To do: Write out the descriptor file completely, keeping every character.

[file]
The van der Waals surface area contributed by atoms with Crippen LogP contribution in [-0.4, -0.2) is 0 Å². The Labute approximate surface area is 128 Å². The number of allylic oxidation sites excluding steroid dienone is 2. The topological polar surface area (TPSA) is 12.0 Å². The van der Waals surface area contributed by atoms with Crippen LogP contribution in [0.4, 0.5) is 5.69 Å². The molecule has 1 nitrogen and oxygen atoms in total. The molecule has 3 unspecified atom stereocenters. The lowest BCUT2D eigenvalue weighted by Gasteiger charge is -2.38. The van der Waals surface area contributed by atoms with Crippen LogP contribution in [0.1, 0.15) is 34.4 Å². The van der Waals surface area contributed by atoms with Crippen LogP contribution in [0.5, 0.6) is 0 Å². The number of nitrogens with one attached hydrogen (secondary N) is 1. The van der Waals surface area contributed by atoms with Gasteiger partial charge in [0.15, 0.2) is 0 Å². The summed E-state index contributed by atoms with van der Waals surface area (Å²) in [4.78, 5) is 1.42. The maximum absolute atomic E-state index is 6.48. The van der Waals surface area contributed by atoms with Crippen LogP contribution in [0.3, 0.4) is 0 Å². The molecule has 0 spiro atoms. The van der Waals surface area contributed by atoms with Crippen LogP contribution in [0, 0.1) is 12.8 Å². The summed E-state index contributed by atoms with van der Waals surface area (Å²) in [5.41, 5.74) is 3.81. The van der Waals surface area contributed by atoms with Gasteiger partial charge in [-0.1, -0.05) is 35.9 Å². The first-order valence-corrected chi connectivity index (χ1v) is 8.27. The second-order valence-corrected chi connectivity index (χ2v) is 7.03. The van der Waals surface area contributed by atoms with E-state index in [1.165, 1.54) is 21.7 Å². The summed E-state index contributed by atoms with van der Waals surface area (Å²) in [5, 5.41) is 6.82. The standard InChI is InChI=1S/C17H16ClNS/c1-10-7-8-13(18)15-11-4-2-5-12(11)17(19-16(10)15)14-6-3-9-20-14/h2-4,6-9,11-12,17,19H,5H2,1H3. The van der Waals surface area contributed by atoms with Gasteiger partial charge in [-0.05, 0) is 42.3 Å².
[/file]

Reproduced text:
The van der Waals surface area contributed by atoms with Crippen LogP contribution in [-0.4, -0.2) is 0 Å². The Labute approximate surface area is 128 Å². The number of allylic oxidation sites excluding steroid dienone is 2. The topological polar surface area (TPSA) is 12.0 Å². The van der Waals surface area contributed by atoms with Crippen LogP contribution in [0.4, 0.5) is 5.69 Å². The molecule has 1 nitrogen and oxygen atoms in total. The molecule has 3 unspecified atom stereocenters. The lowest BCUT2D eigenvalue weighted by Gasteiger charge is -2.38. The van der Waals surface area contributed by atoms with Crippen LogP contribution in [0.1, 0.15) is 34.4 Å². The van der Waals surface area contributed by atoms with Crippen LogP contribution in [0.5, 0.6) is 0 Å². The number of nitrogens with one attached hydrogen (secondary N) is 1. The van der Waals surface area contributed by atoms with Gasteiger partial charge in [0.15, 0.2) is 0 Å². The summed E-state index contributed by atoms with van der Waals surface area (Å²) in [4.78, 5) is 1.42. The maximum absolute atomic E-state index is 6.48. The van der Waals surface area contributed by atoms with Crippen LogP contribution in [0.3, 0.4) is 0 Å². The molecule has 0 spiro atoms. The van der Waals surface area contributed by atoms with Crippen LogP contribution in [0, 0.1) is 12.8 Å². The summed E-state index contributed by atoms with van der Waals surface area (Å²) in [5.41, 5.74) is 3.81. The van der Waals surface area contributed by atoms with Gasteiger partial charge in [-0.1, -0.05) is 35.9 Å². The first-order valence-corrected chi connectivity index (χ1v) is 8.27. The second-order valence-corrected chi connectivity index (χ2v) is 7.03. The van der Waals surface area contributed by atoms with E-state index in [1.165, 1.54) is 21.7 Å². The summed E-state index contributed by atoms with van der Waals surface area (Å²) in [5, 5.41) is 6.82. The standard InChI is InChI=1S/C17H16ClNS/c1-10-7-8-13(18)15-11-4-2-5-12(11)17(19-16(10)15)14-6-3-9-20-14/h2-4,6-9,11-12,17,19H,5H2,1H3. The van der Waals surface area contributed by atoms with Gasteiger partial charge in [-0.05, 0) is 42.3 Å².